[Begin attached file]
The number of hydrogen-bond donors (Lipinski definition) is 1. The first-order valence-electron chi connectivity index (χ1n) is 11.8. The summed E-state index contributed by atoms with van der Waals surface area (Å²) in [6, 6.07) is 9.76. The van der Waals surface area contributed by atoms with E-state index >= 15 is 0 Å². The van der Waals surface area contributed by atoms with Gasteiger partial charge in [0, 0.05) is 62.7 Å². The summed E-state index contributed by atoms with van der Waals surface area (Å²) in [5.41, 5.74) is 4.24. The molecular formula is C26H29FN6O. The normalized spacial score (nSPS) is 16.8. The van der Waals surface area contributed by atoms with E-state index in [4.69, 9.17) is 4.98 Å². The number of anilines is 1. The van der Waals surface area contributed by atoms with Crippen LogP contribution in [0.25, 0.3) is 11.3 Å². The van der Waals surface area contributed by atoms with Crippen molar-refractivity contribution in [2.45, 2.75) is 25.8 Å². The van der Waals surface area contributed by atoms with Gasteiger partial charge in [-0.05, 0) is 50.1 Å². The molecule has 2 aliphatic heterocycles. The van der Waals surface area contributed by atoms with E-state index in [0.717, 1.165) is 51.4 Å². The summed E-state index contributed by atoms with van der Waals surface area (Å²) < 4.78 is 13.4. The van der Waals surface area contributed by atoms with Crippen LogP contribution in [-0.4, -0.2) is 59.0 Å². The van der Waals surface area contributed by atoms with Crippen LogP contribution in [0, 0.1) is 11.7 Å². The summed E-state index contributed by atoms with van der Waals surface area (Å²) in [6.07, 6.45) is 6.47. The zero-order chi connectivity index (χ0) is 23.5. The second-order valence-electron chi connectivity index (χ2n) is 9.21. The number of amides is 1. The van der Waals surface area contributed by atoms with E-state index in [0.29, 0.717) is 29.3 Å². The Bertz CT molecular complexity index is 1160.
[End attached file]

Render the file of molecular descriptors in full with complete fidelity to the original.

The number of hydrogen-bond donors (Lipinski definition) is 1. The first-order valence-electron chi connectivity index (χ1n) is 11.8. The summed E-state index contributed by atoms with van der Waals surface area (Å²) in [6, 6.07) is 9.76. The van der Waals surface area contributed by atoms with E-state index >= 15 is 0 Å². The van der Waals surface area contributed by atoms with Gasteiger partial charge in [0, 0.05) is 62.7 Å². The summed E-state index contributed by atoms with van der Waals surface area (Å²) in [5.41, 5.74) is 4.24. The molecular formula is C26H29FN6O. The normalized spacial score (nSPS) is 16.8. The van der Waals surface area contributed by atoms with E-state index in [4.69, 9.17) is 4.98 Å². The number of anilines is 1. The van der Waals surface area contributed by atoms with Crippen LogP contribution in [0.25, 0.3) is 11.3 Å². The van der Waals surface area contributed by atoms with Crippen molar-refractivity contribution in [2.45, 2.75) is 25.8 Å². The van der Waals surface area contributed by atoms with Gasteiger partial charge in [-0.05, 0) is 50.1 Å². The molecule has 2 aliphatic heterocycles. The van der Waals surface area contributed by atoms with E-state index in [0.717, 1.165) is 51.4 Å². The summed E-state index contributed by atoms with van der Waals surface area (Å²) < 4.78 is 13.4. The van der Waals surface area contributed by atoms with Crippen LogP contribution in [-0.4, -0.2) is 59.0 Å². The van der Waals surface area contributed by atoms with Crippen LogP contribution in [0, 0.1) is 11.7 Å². The summed E-state index contributed by atoms with van der Waals surface area (Å²) in [6.07, 6.45) is 6.47. The zero-order chi connectivity index (χ0) is 23.5. The second-order valence-electron chi connectivity index (χ2n) is 9.21. The number of amides is 1. The van der Waals surface area contributed by atoms with E-state index in [0.29, 0.717) is 29.3 Å². The Bertz CT molecular complexity index is 1160.